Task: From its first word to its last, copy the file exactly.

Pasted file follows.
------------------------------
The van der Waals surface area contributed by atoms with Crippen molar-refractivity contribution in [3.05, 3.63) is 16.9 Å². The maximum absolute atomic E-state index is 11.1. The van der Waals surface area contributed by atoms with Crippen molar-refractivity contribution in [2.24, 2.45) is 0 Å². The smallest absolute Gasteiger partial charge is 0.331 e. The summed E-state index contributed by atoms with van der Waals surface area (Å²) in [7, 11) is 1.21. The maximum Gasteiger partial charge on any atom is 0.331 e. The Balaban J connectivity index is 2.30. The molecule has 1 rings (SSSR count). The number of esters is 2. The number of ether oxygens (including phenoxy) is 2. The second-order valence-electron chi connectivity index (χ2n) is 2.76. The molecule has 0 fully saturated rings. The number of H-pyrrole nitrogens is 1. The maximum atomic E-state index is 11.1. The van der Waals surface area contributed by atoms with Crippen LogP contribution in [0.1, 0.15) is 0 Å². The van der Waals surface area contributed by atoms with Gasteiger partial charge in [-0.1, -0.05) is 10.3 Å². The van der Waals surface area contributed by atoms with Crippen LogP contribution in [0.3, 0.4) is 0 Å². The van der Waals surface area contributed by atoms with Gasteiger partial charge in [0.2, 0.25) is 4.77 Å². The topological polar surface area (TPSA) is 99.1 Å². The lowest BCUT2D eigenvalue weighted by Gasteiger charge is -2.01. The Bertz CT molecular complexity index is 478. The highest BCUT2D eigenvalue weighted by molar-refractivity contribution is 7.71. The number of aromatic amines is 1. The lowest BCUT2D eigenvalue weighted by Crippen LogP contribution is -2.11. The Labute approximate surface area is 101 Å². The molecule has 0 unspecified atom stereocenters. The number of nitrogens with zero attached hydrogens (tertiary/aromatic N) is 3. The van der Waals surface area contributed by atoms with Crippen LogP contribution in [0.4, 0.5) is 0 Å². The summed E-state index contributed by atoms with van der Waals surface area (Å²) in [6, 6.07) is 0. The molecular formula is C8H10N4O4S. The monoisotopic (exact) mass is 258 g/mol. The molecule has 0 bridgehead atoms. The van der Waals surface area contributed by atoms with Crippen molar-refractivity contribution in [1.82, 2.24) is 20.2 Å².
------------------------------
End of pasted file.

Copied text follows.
The van der Waals surface area contributed by atoms with Crippen molar-refractivity contribution in [3.05, 3.63) is 16.9 Å². The maximum absolute atomic E-state index is 11.1. The van der Waals surface area contributed by atoms with Crippen molar-refractivity contribution in [2.24, 2.45) is 0 Å². The smallest absolute Gasteiger partial charge is 0.331 e. The summed E-state index contributed by atoms with van der Waals surface area (Å²) in [7, 11) is 1.21. The maximum Gasteiger partial charge on any atom is 0.331 e. The Balaban J connectivity index is 2.30. The molecule has 1 rings (SSSR count). The number of esters is 2. The number of ether oxygens (including phenoxy) is 2. The second-order valence-electron chi connectivity index (χ2n) is 2.76. The molecule has 0 fully saturated rings. The number of H-pyrrole nitrogens is 1. The maximum atomic E-state index is 11.1. The van der Waals surface area contributed by atoms with Crippen LogP contribution in [0.1, 0.15) is 0 Å². The van der Waals surface area contributed by atoms with Gasteiger partial charge in [-0.1, -0.05) is 10.3 Å². The van der Waals surface area contributed by atoms with Crippen LogP contribution in [0.3, 0.4) is 0 Å². The van der Waals surface area contributed by atoms with Gasteiger partial charge in [0.2, 0.25) is 4.77 Å². The topological polar surface area (TPSA) is 99.1 Å². The lowest BCUT2D eigenvalue weighted by Gasteiger charge is -2.01. The Bertz CT molecular complexity index is 478. The highest BCUT2D eigenvalue weighted by molar-refractivity contribution is 7.71. The number of aromatic amines is 1. The lowest BCUT2D eigenvalue weighted by Crippen LogP contribution is -2.11. The Labute approximate surface area is 101 Å². The molecule has 0 unspecified atom stereocenters. The number of nitrogens with zero attached hydrogens (tertiary/aromatic N) is 3. The van der Waals surface area contributed by atoms with Crippen LogP contribution in [0.4, 0.5) is 0 Å². The summed E-state index contributed by atoms with van der Waals surface area (Å²) in [6, 6.07) is 0. The molecular formula is C8H10N4O4S. The monoisotopic (exact) mass is 258 g/mol. The molecule has 0 bridgehead atoms. The van der Waals surface area contributed by atoms with Crippen molar-refractivity contribution in [1.82, 2.24) is 20.2 Å².